The particulars of the permit are as follows: (a) the hazardous waste to be transited is used lead acid batteries (Basel code: A1160); (b) the quantity of the waste to be transited is a maximum of 1 000 tonnes in up to 40 shipments; (c) the batteries will be strapped and wrapped with clear plastic wrapping on to wooden pallets in shipping containers with a plastic liner or sealed in plastic containers or drums and stacked in shipping containers; Notice of Decision to grant a permit to Powercell (Australia) Trading Pty Ltd to export waste batteries to Japan.
ComLaw: Gazettes - All - by Portfolio. 1-s2.0-S0048969712009217-main. 1-s2.0-S2214999614003208-main. Figure 1 Potential Hazardous E-waste Exposures Figure 2 Desired flow diagram for ESM of used EEE within a recycling facility.
Abbreviations: EEE, electrical and electronic equipment; ESM, environmentally sound management. Background. Ewaste.pdf. The Dark Side of the Digital Age: E-Waste E-Waste via Basal Action Network With the passing of Earth Day, I am left with the usual examination of areas in my life where I could possibly improve and be more eco-friendly.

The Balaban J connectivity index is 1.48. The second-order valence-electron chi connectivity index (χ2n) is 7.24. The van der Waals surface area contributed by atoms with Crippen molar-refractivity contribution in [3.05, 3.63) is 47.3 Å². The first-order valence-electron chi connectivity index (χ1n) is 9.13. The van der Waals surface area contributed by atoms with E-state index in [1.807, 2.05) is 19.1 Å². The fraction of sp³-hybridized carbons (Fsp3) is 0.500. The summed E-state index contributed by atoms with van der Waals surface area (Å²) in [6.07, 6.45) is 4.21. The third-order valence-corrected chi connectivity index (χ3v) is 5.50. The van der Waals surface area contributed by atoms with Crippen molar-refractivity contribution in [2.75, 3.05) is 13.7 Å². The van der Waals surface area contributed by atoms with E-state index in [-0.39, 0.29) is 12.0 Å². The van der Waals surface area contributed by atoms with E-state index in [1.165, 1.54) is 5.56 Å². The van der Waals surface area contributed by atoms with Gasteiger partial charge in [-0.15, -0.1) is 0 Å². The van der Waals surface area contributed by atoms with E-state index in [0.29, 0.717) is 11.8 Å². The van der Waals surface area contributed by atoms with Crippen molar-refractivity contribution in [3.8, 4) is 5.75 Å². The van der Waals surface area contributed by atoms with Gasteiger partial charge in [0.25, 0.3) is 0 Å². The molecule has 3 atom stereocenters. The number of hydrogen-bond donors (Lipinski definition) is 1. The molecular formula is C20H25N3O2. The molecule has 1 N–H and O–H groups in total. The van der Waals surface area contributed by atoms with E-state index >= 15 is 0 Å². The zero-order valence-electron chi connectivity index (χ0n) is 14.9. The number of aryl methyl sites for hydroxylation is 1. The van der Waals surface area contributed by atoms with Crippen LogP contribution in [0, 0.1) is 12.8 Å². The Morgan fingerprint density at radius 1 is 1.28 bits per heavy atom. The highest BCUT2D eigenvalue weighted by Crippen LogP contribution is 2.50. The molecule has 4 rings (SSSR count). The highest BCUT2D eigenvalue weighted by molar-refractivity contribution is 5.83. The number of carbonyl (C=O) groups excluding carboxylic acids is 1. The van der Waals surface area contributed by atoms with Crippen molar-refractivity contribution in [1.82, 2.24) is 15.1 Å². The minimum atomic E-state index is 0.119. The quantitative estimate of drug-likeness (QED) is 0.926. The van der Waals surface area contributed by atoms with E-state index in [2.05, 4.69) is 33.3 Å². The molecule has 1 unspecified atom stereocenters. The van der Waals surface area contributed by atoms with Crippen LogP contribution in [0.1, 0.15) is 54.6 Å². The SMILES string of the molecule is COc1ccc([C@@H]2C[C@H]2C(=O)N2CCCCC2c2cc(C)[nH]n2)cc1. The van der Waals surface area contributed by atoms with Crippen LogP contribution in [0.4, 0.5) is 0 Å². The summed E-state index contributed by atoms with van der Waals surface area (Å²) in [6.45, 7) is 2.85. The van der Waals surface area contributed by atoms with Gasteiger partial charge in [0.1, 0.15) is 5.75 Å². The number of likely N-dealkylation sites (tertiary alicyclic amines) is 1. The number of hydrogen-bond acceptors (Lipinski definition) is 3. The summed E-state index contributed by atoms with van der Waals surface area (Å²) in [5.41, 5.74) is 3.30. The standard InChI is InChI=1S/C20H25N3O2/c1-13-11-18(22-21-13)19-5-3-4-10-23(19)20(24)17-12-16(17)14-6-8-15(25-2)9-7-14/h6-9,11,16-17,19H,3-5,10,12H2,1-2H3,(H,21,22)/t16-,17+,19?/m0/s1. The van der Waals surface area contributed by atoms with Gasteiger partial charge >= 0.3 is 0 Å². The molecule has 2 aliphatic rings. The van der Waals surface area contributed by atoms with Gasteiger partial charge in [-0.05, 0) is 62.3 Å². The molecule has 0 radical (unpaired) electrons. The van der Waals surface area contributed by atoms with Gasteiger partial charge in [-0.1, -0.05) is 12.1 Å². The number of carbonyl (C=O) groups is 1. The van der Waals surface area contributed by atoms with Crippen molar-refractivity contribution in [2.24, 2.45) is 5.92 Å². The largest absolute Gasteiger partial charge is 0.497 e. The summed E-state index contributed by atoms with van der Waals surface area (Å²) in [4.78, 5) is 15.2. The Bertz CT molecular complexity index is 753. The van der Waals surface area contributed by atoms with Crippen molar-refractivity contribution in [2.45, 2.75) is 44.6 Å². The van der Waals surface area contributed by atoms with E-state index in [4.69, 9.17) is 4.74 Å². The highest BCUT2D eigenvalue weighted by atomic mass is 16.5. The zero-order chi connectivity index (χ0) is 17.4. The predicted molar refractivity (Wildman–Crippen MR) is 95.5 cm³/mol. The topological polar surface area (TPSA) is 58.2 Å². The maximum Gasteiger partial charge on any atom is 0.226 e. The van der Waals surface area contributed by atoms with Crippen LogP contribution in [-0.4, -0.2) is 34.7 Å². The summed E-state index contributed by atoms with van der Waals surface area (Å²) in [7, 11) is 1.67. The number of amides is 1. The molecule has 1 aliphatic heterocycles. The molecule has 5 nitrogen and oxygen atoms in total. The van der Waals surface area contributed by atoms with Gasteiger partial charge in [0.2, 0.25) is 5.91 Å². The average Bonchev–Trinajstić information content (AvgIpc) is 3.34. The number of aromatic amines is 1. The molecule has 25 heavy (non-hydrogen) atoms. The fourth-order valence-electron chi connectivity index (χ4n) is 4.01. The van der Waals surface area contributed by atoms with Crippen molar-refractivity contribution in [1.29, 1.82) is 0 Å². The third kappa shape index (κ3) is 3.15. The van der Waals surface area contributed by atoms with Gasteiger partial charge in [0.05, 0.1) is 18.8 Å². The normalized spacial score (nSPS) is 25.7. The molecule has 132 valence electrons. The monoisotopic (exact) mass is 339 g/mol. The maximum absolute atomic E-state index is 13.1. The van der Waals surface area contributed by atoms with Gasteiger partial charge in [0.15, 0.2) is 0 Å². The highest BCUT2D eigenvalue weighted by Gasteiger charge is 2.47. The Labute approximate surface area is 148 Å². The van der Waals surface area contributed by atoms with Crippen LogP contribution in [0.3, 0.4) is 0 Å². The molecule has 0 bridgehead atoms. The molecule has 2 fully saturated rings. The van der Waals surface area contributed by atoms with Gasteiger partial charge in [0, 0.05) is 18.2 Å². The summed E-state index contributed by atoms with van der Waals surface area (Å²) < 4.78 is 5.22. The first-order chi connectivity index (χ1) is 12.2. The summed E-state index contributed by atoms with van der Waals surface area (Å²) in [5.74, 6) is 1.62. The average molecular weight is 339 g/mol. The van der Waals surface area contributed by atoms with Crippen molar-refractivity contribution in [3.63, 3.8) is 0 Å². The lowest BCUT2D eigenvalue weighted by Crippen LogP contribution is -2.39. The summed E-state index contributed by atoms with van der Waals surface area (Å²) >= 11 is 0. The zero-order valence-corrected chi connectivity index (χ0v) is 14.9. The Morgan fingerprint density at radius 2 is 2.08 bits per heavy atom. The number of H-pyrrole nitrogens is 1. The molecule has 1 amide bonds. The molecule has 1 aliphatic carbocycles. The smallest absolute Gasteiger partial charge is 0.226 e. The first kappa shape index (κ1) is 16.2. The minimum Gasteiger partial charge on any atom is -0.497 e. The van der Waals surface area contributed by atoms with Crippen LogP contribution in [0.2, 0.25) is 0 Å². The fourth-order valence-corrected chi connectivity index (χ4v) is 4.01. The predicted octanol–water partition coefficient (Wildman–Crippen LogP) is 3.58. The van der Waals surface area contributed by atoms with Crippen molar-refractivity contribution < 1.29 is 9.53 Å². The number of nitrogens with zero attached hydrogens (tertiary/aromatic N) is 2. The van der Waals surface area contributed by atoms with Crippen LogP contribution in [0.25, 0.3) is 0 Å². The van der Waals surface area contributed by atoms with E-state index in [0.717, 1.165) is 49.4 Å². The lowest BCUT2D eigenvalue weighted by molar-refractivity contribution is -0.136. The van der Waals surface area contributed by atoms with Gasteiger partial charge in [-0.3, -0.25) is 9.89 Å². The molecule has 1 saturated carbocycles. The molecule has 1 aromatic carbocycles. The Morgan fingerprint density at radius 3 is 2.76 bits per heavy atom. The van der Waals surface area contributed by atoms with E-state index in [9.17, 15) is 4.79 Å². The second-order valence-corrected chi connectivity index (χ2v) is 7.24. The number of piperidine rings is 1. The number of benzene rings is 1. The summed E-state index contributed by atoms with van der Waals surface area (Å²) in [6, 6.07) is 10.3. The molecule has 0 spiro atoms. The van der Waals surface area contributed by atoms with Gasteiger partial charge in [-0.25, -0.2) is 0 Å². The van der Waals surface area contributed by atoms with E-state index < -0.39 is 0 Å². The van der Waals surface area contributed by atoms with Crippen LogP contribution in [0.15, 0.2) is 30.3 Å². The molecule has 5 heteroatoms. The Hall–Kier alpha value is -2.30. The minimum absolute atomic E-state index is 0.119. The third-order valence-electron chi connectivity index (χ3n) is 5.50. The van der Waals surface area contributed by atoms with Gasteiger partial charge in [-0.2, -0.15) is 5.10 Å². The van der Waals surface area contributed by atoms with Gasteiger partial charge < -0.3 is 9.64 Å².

The findings are usually pretty dismal; I could do so much better. In the U.S., most of us have the luxury of not having to face the daily realities of all the damage humans do to the planet. It is hard to understand the devastation we create unless you travel to a developing nation or actively try to find it in our own country -- pictures or words will never do it justice. I am definitely not well informed on all the issues that face the environment, but when I hear about something new, I try to learn and do better -- such is the case with the issue of e-waste. E-waste Recycling: Your Questions Answered.